We continue our November Of Elizabethan Women this week with Mary Sidney Herbert, Countess of Pembroke! Mary was one of the first English women to make a reputation for herself in literary works and patronage, and was considered second only to the Queen as a patron and intellectual of the period.
Mary Sidney was born October 27, 1561 at Ticknall Place in Worcestershire, the sister of the famous Sir Philip Sidney, to whom she was devoted (he relied on her help when composing "Arcadia"). She, along with her siblings, was highly educated according to the fashion of the time (she even had a female Italian teacher!) in the Reformed humanist tradition (much like her kinswoman, Lady Jane Grey). She was skilled in poetry, music, French, the ancient classics, rhetoric, needlework, and even practical medicine. All this served her well when she married Henry Herbert, the second Earl of Pembroke, in 1577 and turned their grand house at Wilton into a "paradise for poets," the so-called "Wilton Circle" which included Edmund Spenser, Michael Drayton, Sir John Davies, and Samuel Daniel. She was famous throughout England for her scholarship, her warm hostess skills, and her wit. She even invested in the explorations of men like Frobisher, in which her son William Herbert followed.
After her brother's death, she took on the task of completing and editing his "Arcadia," which was published under the title The Countess of Pembroke's Arcadia, one of the most widely red books of the time. She also finished his translation of the Psalms, which came out as "The Sidneian Psalms," and translated Petrarch's Triumph of Death, along with setting up a chemistry lab at Wilton.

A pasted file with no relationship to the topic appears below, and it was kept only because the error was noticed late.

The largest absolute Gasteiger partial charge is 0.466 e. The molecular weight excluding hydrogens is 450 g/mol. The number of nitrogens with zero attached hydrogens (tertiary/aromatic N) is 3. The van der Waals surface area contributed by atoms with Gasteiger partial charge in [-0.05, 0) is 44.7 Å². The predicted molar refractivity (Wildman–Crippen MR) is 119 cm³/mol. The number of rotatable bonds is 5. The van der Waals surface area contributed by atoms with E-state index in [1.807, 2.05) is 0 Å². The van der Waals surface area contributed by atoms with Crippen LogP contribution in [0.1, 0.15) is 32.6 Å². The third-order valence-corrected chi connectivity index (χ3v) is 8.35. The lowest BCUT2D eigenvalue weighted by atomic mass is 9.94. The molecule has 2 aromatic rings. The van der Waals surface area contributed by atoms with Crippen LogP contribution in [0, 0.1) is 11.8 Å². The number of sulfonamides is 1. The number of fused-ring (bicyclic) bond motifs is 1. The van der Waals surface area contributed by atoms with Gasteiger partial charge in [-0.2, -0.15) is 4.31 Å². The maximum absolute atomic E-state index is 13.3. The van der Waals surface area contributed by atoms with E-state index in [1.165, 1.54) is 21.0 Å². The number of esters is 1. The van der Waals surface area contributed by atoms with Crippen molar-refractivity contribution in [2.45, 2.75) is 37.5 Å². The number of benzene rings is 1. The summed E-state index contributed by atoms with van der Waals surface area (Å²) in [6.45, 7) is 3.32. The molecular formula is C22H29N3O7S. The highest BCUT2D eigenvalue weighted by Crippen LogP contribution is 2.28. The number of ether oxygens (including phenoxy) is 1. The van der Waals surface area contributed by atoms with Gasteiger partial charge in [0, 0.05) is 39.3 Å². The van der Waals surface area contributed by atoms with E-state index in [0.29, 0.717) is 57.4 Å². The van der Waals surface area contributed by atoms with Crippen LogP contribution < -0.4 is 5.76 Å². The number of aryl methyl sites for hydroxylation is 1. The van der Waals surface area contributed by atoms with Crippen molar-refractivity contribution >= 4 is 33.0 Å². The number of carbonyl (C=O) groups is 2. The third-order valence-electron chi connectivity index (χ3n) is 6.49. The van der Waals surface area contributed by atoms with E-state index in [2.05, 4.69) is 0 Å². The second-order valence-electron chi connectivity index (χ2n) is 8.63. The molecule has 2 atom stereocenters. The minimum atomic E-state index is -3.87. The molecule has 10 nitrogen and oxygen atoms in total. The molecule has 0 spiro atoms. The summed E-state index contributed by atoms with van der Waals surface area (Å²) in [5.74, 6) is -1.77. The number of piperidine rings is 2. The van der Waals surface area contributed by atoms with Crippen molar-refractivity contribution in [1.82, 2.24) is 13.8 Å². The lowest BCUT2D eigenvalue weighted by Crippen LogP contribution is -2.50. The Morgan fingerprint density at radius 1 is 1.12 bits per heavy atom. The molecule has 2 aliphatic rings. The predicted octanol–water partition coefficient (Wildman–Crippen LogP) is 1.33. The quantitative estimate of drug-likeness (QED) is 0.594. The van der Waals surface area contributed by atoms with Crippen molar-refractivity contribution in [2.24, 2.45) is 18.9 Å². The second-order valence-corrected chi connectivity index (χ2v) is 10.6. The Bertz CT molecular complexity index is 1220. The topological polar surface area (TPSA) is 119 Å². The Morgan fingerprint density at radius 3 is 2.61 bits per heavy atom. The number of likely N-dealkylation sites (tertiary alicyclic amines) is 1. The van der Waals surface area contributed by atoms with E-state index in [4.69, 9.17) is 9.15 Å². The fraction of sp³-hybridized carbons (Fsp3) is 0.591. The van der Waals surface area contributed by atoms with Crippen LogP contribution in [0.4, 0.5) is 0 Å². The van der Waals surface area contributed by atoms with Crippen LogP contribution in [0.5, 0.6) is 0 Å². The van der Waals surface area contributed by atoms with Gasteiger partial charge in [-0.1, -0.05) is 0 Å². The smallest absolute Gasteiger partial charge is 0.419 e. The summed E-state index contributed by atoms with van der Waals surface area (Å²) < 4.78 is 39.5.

When her husband died in 1600, she took on the management of Wilton for her son William, who followed her example as a literary patron (most famously to Shakespeare). James I visited them there in 1603 and witnessed the premier of Shakespeare's As You Like It. After this blow-out party, she moved to London and took up residence at Crosby Hall (which still stands in Chelsea) and maybe secretly married her doctor, Sir Matthew Lister. She sometimes traveled to Spa to "take the waters" and socialize, and hired Italian architects to build a new country mansion in Bedfordshire, Houghton Hall (now in ruins).
She died of smallpox in London in 1621, and was given in a grand funeral at St. Paul's Cathedral, after which she was buried with her husband at Salisbury Cathedral.
You can read some of her works here. A few good sources on her life are:
The Collected Works of Mary Sidney Herbert, Countess of Pembroke (2 volumes, Clarendon Press, Oxford, 1998. One of the most expensive books I had to buy in college, but totally worth it, LOL!)
Margaret P. Hannay, Philip's Phoenix: Mary Sidney, Countess of Pembroke (1990)
Gary Waller, Mary Sidney, Countess of Pembroke: A Critical Study of Her Writings and Literary Milieu (University of Salzburg Press, 1979)
Next week we'll wrap up Elizabethan Month with a look at Emilia Lanier!
Another wonderful blog post. I think people forget that women were doing exciting things even during the Elizabethan period. Have you read Elizabeth's Women by Tracy Borham yet?
Not yet, but I bought a copy not too long ago and I'm looking forward to it! (just finished "The Sisters Who Would be Queen" about the Grey sisters). The era is soooo full of fascinating women!
I really look forward to your weekend heroines--I know these women mostly as literary muses and footnotes in bios of famous men. Thanks for reminding us how fascinating their lives really were.
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